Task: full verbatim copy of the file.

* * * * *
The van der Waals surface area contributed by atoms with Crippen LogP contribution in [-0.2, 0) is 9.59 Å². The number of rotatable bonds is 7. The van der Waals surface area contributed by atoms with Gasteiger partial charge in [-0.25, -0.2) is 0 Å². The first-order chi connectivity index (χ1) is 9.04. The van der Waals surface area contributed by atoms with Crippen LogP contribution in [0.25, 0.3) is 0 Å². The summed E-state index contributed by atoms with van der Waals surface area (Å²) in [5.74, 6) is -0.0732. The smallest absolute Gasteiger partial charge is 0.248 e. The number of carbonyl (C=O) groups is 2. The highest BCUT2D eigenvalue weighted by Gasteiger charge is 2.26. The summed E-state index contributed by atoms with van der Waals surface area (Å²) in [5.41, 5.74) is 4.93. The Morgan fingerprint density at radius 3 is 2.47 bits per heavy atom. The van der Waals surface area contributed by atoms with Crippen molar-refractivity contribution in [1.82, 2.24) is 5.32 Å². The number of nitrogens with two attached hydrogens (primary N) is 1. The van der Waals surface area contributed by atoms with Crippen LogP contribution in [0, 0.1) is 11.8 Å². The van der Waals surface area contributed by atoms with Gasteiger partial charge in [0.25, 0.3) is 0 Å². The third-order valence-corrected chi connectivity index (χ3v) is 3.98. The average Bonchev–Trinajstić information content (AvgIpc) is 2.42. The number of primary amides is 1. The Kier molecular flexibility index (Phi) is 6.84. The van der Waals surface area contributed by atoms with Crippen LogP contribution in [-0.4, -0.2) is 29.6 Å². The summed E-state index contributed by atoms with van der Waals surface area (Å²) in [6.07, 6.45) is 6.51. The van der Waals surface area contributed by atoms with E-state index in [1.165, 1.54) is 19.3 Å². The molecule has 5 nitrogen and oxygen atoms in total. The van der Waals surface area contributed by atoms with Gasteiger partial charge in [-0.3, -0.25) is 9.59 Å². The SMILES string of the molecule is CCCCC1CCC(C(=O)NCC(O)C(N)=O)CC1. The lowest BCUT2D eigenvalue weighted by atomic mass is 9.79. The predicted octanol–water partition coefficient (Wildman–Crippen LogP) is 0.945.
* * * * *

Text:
The van der Waals surface area contributed by atoms with Crippen LogP contribution in [-0.2, 0) is 9.59 Å². The number of rotatable bonds is 7. The van der Waals surface area contributed by atoms with Gasteiger partial charge in [-0.25, -0.2) is 0 Å². The first-order chi connectivity index (χ1) is 9.04. The van der Waals surface area contributed by atoms with Crippen LogP contribution in [0.25, 0.3) is 0 Å². The summed E-state index contributed by atoms with van der Waals surface area (Å²) in [5.74, 6) is -0.0732. The smallest absolute Gasteiger partial charge is 0.248 e. The number of carbonyl (C=O) groups is 2. The highest BCUT2D eigenvalue weighted by Gasteiger charge is 2.26. The summed E-state index contributed by atoms with van der Waals surface area (Å²) in [5.41, 5.74) is 4.93. The Morgan fingerprint density at radius 3 is 2.47 bits per heavy atom. The van der Waals surface area contributed by atoms with Crippen molar-refractivity contribution in [1.82, 2.24) is 5.32 Å². The number of nitrogens with two attached hydrogens (primary N) is 1. The van der Waals surface area contributed by atoms with Crippen LogP contribution in [0, 0.1) is 11.8 Å². The van der Waals surface area contributed by atoms with Gasteiger partial charge in [0.25, 0.3) is 0 Å². The third-order valence-corrected chi connectivity index (χ3v) is 3.98. The average Bonchev–Trinajstić information content (AvgIpc) is 2.42. The number of primary amides is 1. The Kier molecular flexibility index (Phi) is 6.84. The van der Waals surface area contributed by atoms with Crippen LogP contribution in [-0.4, -0.2) is 29.6 Å². The summed E-state index contributed by atoms with van der Waals surface area (Å²) in [6.07, 6.45) is 6.51. The van der Waals surface area contributed by atoms with E-state index in [1.165, 1.54) is 19.3 Å². The molecule has 5 nitrogen and oxygen atoms in total. The van der Waals surface area contributed by atoms with Gasteiger partial charge in [-0.3, -0.25) is 9.59 Å². The SMILES string of the molecule is CCCCC1CCC(C(=O)NCC(O)C(N)=O)CC1. The lowest BCUT2D eigenvalue weighted by atomic mass is 9.79. The predicted octanol–water partition coefficient (Wildman–Crippen LogP) is 0.945.